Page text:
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Finding the source of an object creation in Codeless

Hi there,
I am getting some double entries in one of my tables, but as I now have numerous methods and timers that are affecting each other, I am having trouble getting to the source of the duplication.

The duplication is not coming from the UI but from an internal update.

Is there a best practice using loggers or some other method do look at the objectId of the duplicate entry and understand the path or sequence of steps that occurred? I don’t know if adding a logger to each method will allow me to track specifically how a certain object was created.


Hello @Andreas_Marinopoulos

Unfortunately we have no other way of debugging except to log everything.

Regard, Viktor

Hi Andreas,

If you have any ideas for how debugging codeless logic might be implemented, please let us know. This is one of the areas we’d like to improve.


Sure @mark-piller ,

I really think a UI like Zapier would be useful

If you can show where the error is occurring at the block level with the associated information, it is much easier to debug.

Right now the process I have ended up with is

  1. Disabling all blocks in a method, adding print blocks everywhere.
  2. Enabling 1 set of blocks, deploying, invoking, looking at the log.
  3. Enabling a second set of blocks, deploying, invoking, looking at the log.

I understand what would be challenging is that Zapier has very simple linear code whereas Codeless is much more powerful with lots of transformations and conditionals.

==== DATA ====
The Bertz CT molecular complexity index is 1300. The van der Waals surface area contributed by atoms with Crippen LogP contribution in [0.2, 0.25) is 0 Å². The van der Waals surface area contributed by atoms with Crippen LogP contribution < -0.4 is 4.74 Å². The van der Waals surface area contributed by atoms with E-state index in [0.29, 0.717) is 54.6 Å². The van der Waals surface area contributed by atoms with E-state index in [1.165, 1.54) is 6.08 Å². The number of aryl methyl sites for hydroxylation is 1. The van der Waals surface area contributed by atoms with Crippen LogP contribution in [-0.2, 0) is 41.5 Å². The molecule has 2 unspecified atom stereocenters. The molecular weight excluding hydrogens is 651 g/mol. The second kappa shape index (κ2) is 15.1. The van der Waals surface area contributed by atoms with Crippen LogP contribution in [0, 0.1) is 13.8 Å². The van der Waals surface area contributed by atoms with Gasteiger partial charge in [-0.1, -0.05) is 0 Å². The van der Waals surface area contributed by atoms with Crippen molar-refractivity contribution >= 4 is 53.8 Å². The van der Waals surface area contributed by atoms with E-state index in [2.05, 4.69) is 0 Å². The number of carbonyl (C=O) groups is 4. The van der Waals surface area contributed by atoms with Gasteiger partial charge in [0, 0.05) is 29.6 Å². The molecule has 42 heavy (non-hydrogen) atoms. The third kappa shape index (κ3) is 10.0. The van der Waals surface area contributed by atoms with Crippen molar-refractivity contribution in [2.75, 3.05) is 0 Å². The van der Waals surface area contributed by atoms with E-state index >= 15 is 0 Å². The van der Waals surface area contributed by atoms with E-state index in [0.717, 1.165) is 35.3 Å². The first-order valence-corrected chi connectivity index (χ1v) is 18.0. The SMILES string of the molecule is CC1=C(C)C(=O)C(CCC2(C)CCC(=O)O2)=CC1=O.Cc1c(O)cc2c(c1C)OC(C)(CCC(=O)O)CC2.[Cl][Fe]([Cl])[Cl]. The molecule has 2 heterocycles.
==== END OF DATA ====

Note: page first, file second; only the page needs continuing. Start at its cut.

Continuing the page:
But you could possibly find a way to create fictional steps or containers of code, based on whichever blocks are touching the left side of the canvas. Or could could add a type of debug block that “separates” the code into containers that would then appear in the Zapier-like steps above.

Just my two cents…

Thank you for sharing your thoughts. This is not trivial at all as a block that causes an error may be deeply nested inside of logic, yet the error it produces would bubble up to the top and may not be handled at all. Every block results in some code, whether it is an assignment, conditional, API call, arithmetic, etc. Being able to track at a block-level would mean that for every single element of code generated from block there would need to be a monitor that tracks the execution of that code. In some cases, it may be simple (such as API calls), while for most, it is not or not possible at all.